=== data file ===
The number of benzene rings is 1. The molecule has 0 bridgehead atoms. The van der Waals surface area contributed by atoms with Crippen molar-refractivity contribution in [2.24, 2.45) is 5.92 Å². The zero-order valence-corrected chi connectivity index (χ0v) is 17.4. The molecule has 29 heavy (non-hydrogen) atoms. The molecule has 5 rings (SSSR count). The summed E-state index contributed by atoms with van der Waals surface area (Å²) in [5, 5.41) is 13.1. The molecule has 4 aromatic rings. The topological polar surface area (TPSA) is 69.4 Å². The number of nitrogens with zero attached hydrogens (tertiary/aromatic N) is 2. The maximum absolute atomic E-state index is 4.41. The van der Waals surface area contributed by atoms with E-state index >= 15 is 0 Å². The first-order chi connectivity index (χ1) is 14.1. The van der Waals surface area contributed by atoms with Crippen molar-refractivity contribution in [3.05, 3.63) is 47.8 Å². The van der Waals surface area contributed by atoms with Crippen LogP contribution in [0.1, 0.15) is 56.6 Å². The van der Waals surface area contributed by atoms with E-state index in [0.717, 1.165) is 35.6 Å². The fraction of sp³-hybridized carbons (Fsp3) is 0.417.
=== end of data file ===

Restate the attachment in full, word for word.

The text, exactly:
The number of benzene rings is 1. The molecule has 0 bridgehead atoms. The van der Waals surface area contributed by atoms with Crippen molar-refractivity contribution in [2.24, 2.45) is 5.92 Å². The zero-order valence-corrected chi connectivity index (χ0v) is 17.4. The molecule has 29 heavy (non-hydrogen) atoms. The molecule has 5 rings (SSSR count). The summed E-state index contributed by atoms with van der Waals surface area (Å²) in [5, 5.41) is 13.1. The molecule has 4 aromatic rings. The topological polar surface area (TPSA) is 69.4 Å². The number of nitrogens with zero attached hydrogens (tertiary/aromatic N) is 2. The maximum absolute atomic E-state index is 4.41. The van der Waals surface area contributed by atoms with E-state index >= 15 is 0 Å². The first-order chi connectivity index (χ1) is 14.1. The van der Waals surface area contributed by atoms with Crippen molar-refractivity contribution in [3.05, 3.63) is 47.8 Å². The van der Waals surface area contributed by atoms with Crippen LogP contribution in [0.1, 0.15) is 56.6 Å². The van der Waals surface area contributed by atoms with E-state index in [0.717, 1.165) is 35.6 Å². The fraction of sp³-hybridized carbons (Fsp3) is 0.417.